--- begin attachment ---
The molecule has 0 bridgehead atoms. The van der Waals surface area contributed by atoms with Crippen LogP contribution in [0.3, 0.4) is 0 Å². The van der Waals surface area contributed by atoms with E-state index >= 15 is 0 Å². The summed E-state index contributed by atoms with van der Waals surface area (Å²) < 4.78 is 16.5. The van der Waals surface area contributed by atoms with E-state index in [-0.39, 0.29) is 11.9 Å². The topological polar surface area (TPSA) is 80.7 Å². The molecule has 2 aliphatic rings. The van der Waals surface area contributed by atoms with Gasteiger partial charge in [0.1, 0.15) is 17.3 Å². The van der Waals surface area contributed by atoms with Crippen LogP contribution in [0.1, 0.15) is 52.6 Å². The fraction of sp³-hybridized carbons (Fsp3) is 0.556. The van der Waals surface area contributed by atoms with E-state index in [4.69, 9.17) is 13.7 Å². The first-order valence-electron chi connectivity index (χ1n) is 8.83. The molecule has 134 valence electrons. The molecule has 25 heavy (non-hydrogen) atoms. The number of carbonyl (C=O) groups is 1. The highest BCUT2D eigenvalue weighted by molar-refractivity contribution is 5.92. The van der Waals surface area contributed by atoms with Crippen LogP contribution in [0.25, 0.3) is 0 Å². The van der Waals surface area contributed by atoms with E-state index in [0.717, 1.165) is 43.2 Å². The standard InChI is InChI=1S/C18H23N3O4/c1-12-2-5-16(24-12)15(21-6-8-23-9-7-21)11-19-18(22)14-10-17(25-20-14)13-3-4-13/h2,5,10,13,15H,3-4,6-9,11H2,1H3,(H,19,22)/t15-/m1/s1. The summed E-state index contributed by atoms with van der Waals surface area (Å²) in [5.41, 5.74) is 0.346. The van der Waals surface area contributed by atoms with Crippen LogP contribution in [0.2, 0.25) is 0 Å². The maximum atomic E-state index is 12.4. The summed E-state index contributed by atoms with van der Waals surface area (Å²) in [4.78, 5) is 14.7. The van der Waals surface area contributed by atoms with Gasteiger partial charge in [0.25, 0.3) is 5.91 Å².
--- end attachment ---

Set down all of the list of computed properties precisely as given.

The molecule has 0 bridgehead atoms. The van der Waals surface area contributed by atoms with Crippen LogP contribution in [0.3, 0.4) is 0 Å². The van der Waals surface area contributed by atoms with E-state index >= 15 is 0 Å². The summed E-state index contributed by atoms with van der Waals surface area (Å²) < 4.78 is 16.5. The van der Waals surface area contributed by atoms with E-state index in [-0.39, 0.29) is 11.9 Å². The topological polar surface area (TPSA) is 80.7 Å². The molecule has 2 aliphatic rings. The van der Waals surface area contributed by atoms with Gasteiger partial charge in [0.1, 0.15) is 17.3 Å². The van der Waals surface area contributed by atoms with Crippen LogP contribution in [0.1, 0.15) is 52.6 Å². The fraction of sp³-hybridized carbons (Fsp3) is 0.556. The van der Waals surface area contributed by atoms with E-state index in [4.69, 9.17) is 13.7 Å². The first-order valence-electron chi connectivity index (χ1n) is 8.83. The molecule has 134 valence electrons. The molecule has 25 heavy (non-hydrogen) atoms. The number of carbonyl (C=O) groups is 1. The highest BCUT2D eigenvalue weighted by molar-refractivity contribution is 5.92. The van der Waals surface area contributed by atoms with Crippen LogP contribution in [0.25, 0.3) is 0 Å². The van der Waals surface area contributed by atoms with E-state index in [0.717, 1.165) is 43.2 Å². The standard InChI is InChI=1S/C18H23N3O4/c1-12-2-5-16(24-12)15(21-6-8-23-9-7-21)11-19-18(22)14-10-17(25-20-14)13-3-4-13/h2,5,10,13,15H,3-4,6-9,11H2,1H3,(H,19,22)/t15-/m1/s1. The summed E-state index contributed by atoms with van der Waals surface area (Å²) in [5.41, 5.74) is 0.346. The van der Waals surface area contributed by atoms with Crippen LogP contribution in [0.2, 0.25) is 0 Å². The maximum atomic E-state index is 12.4. The summed E-state index contributed by atoms with van der Waals surface area (Å²) in [4.78, 5) is 14.7. The van der Waals surface area contributed by atoms with Gasteiger partial charge in [0.25, 0.3) is 5.91 Å².